3 Ways to Improve the Oral Health of Your Cavity-Prone Child

If your child has developed frequent cavities in their primary or baby teeth, then you may wonder just what you can do to help keep their adult teeth cavity free when they emerge.

Your child will have their permanent teeth for the rest of their life. Once they need a cavity filling in permanent tooth, that filling will need to be monitored and occasionally replaced for the rest of their life. If a cavity filling fails and is not replaced quickly, it can lead to the need for a root canal.

You can help your child avoid extensive dental work later in life by helping them keep their permanent teeth cavity-free now.

While brushing and flossing daily are the two most important steps to preventing cavities in all teeth, read on to learn three additional ways you can help your cavity-prone child avoid cavity development in their emerging adult teeth.

1. Have Dental Sealants Applied to Their Permanent Molars

Molars are prone to cavity development due to their uneven surfaces covered in indentations called pits and fissures. Food particles can cling to these indentations and stick around even after molars are brushed, which can lead to cavity development.

Help prevent cavities in your child’s permanent molars by having dental sealants applied to them as soon as they emerge. Dental sealants are coatings applied to the chewing surfaces of molars that, once dry, form a thin film that protects this surface of the tooth from cavity-causing bacteria. These sealants reduce cavity formation on molars by an average of almost 80 percent.

A child’s dental insurance policy will often cover the application of dental sealants to their molars, and these sealants typically protect teeth for many years after application.

2. Have Your Child Chew Sugar-free Gum After School Lunches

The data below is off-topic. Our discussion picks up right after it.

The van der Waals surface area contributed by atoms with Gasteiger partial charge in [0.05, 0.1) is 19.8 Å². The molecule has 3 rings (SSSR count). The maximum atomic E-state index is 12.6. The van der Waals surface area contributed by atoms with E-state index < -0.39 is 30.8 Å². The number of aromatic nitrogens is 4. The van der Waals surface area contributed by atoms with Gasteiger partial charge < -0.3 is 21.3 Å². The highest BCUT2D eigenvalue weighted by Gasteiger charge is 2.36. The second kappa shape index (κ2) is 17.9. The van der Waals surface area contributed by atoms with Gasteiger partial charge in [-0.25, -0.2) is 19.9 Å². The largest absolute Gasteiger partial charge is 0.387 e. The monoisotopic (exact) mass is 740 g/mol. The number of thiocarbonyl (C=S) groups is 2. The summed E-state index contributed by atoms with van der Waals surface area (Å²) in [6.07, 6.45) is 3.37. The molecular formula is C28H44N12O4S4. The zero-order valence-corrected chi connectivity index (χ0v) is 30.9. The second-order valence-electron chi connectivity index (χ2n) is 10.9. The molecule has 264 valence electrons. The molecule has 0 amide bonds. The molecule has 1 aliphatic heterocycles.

While you can send your child to school with a toothbrush and toothpaste and instruct them to brush their teeth after lunch, you cannot ensure they brush their teeth when you are not there. Your child may feel embarrassed brushing their teeth in front of their classmates who skip brushing or just do not understand the importance of brushing after this meal.

If you suspect your child is not brushing after lunch, then include a stick of sugar-free gum that has earned the American Dental Association (ADA) seal of approval in their lunch box or bag.

Chewing sugar-free gum after a meal stimulates saliva flow in the mouth. This additional saliva helps neutralize acids in the mouth that contribute to cavity formation and coats teeth in calcium that helps restore tooth enamel.

3. Increase Your Child’s Oral Exposure to¬†Fluoride

When fluoride combines with the calcium and phosphorus in tooth enamel, it strengthens enamel to make it more resistant to cavity formation. While you likely have your child brushing with a traditional fluoride toothpaste when they brush, ask your dentist if they recommend adding additional fluoride-containing products or treatments to your child’s oral hygiene routine.

One option your dentist has is to provide your child with in-office fluoride treatments. Studies have shown that children who received in-office fluoride treatments for at least one year are 43 percent less likely to develop cavities than children who do not obtain these treatments.

To administer this treatment, your dentist will simply coat your child’s teeth with a high-concentration fluoride-filled solution or apply fluoride solution-filled trays to your child’s teeth, then allow the solution to remain on your child’s teeth for a few minutes.

Your child’s dentist may also recommend additional over-the-counter fluoride products your child can use at home, such as fluoride mouth rinse, or recommend prescription-strength fluoride products, such as toothpaste that contains extra fluoride.

While most tap water in the United States contains fluoride, if your child drinks little water or drinks only bottled water, your dentist may also recommend that your child take a daily fluoride supplement.

If your child is especially cavity-prone – and they are already brushing and flossing properly on a regular basis – then try one or more of the above tips to help prevent cavities in their permanent teeth. Contact the staff at Vincent J. Picone D.D.S. to schedule your child’s next dental checkup today.